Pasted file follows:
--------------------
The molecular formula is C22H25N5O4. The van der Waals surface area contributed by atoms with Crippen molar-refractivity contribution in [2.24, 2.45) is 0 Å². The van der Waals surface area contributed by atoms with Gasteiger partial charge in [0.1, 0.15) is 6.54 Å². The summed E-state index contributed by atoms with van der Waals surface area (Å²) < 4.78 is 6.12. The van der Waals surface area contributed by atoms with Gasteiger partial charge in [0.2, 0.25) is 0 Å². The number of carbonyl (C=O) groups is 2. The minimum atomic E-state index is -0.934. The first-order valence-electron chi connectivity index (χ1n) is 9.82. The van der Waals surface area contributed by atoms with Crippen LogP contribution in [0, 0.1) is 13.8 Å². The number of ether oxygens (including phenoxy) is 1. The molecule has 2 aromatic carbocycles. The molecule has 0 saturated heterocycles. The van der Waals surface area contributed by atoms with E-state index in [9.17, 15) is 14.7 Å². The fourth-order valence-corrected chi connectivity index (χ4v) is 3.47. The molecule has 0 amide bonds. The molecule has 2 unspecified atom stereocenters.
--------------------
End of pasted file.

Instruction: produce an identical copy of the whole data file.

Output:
The molecular formula is C22H25N5O4. The van der Waals surface area contributed by atoms with Crippen molar-refractivity contribution in [2.24, 2.45) is 0 Å². The van der Waals surface area contributed by atoms with Gasteiger partial charge in [0.1, 0.15) is 6.54 Å². The summed E-state index contributed by atoms with van der Waals surface area (Å²) < 4.78 is 6.12. The van der Waals surface area contributed by atoms with Gasteiger partial charge in [0.2, 0.25) is 0 Å². The number of carbonyl (C=O) groups is 2. The minimum atomic E-state index is -0.934. The first-order valence-electron chi connectivity index (χ1n) is 9.82. The van der Waals surface area contributed by atoms with Crippen LogP contribution in [0, 0.1) is 13.8 Å². The number of ether oxygens (including phenoxy) is 1. The molecule has 2 aromatic carbocycles. The molecule has 0 saturated heterocycles. The van der Waals surface area contributed by atoms with E-state index in [9.17, 15) is 14.7 Å². The fourth-order valence-corrected chi connectivity index (χ4v) is 3.47. The molecule has 0 amide bonds. The molecule has 2 unspecified atom stereocenters.